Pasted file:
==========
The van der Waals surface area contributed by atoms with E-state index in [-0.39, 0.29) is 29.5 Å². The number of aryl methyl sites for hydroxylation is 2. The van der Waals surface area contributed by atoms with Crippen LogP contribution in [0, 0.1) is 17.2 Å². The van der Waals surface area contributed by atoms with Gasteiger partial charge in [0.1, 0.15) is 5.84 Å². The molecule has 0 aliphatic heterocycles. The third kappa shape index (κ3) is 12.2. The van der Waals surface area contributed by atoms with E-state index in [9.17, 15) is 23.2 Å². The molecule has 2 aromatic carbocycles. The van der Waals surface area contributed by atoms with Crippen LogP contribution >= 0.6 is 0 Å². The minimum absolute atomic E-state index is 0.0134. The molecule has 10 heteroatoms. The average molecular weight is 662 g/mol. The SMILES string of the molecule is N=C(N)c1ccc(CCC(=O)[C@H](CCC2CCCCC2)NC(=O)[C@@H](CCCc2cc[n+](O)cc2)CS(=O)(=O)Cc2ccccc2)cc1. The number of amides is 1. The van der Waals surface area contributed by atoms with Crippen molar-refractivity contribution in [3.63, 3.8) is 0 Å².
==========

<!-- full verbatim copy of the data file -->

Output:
The van der Waals surface area contributed by atoms with E-state index in [-0.39, 0.29) is 29.5 Å². The number of aryl methyl sites for hydroxylation is 2. The van der Waals surface area contributed by atoms with Crippen LogP contribution in [0, 0.1) is 17.2 Å². The van der Waals surface area contributed by atoms with Gasteiger partial charge in [0.1, 0.15) is 5.84 Å². The molecule has 0 aliphatic heterocycles. The third kappa shape index (κ3) is 12.2. The van der Waals surface area contributed by atoms with E-state index in [9.17, 15) is 23.2 Å². The molecule has 2 aromatic carbocycles. The van der Waals surface area contributed by atoms with Crippen LogP contribution >= 0.6 is 0 Å². The minimum absolute atomic E-state index is 0.0134. The molecule has 10 heteroatoms. The average molecular weight is 662 g/mol. The SMILES string of the molecule is N=C(N)c1ccc(CCC(=O)[C@H](CCC2CCCCC2)NC(=O)[C@@H](CCCc2cc[n+](O)cc2)CS(=O)(=O)Cc2ccccc2)cc1. The number of amides is 1. The van der Waals surface area contributed by atoms with Crippen molar-refractivity contribution in [3.63, 3.8) is 0 Å².